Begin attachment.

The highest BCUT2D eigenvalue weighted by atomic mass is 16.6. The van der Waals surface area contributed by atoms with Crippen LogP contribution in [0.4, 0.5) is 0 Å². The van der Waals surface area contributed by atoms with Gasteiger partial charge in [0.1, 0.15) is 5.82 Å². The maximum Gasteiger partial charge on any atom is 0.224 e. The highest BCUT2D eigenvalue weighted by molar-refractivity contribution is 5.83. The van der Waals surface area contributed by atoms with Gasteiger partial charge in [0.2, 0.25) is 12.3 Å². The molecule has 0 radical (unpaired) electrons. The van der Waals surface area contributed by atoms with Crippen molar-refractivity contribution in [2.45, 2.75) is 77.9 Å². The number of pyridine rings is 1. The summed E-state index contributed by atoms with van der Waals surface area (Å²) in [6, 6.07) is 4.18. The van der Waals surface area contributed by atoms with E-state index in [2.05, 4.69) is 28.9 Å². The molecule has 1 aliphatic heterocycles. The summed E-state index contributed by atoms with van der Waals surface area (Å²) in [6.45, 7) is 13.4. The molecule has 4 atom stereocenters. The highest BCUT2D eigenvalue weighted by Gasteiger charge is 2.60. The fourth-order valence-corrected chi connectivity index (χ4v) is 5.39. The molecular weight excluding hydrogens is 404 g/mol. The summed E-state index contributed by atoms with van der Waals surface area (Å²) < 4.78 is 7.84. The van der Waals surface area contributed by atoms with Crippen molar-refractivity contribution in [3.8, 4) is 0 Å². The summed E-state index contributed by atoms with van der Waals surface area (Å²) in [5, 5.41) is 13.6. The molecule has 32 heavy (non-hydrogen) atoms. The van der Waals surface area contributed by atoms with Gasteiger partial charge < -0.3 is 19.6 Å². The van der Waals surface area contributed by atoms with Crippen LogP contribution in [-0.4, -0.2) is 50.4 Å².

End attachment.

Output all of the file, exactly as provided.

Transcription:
The highest BCUT2D eigenvalue weighted by atomic mass is 16.6. The van der Waals surface area contributed by atoms with Crippen LogP contribution in [0.4, 0.5) is 0 Å². The van der Waals surface area contributed by atoms with Gasteiger partial charge in [0.1, 0.15) is 5.82 Å². The maximum Gasteiger partial charge on any atom is 0.224 e. The highest BCUT2D eigenvalue weighted by molar-refractivity contribution is 5.83. The van der Waals surface area contributed by atoms with Gasteiger partial charge in [0.2, 0.25) is 12.3 Å². The molecule has 0 radical (unpaired) electrons. The van der Waals surface area contributed by atoms with Crippen molar-refractivity contribution in [2.45, 2.75) is 77.9 Å². The number of pyridine rings is 1. The summed E-state index contributed by atoms with van der Waals surface area (Å²) in [6, 6.07) is 4.18. The van der Waals surface area contributed by atoms with E-state index in [2.05, 4.69) is 28.9 Å². The molecule has 1 aliphatic heterocycles. The summed E-state index contributed by atoms with van der Waals surface area (Å²) in [6.45, 7) is 13.4. The molecule has 4 atom stereocenters. The highest BCUT2D eigenvalue weighted by Gasteiger charge is 2.60. The fourth-order valence-corrected chi connectivity index (χ4v) is 5.39. The molecular weight excluding hydrogens is 404 g/mol. The summed E-state index contributed by atoms with van der Waals surface area (Å²) < 4.78 is 7.84. The van der Waals surface area contributed by atoms with Crippen molar-refractivity contribution in [3.8, 4) is 0 Å². The summed E-state index contributed by atoms with van der Waals surface area (Å²) in [5, 5.41) is 13.6. The molecule has 32 heavy (non-hydrogen) atoms. The van der Waals surface area contributed by atoms with Gasteiger partial charge < -0.3 is 19.6 Å². The van der Waals surface area contributed by atoms with Crippen LogP contribution in [-0.4, -0.2) is 50.4 Å².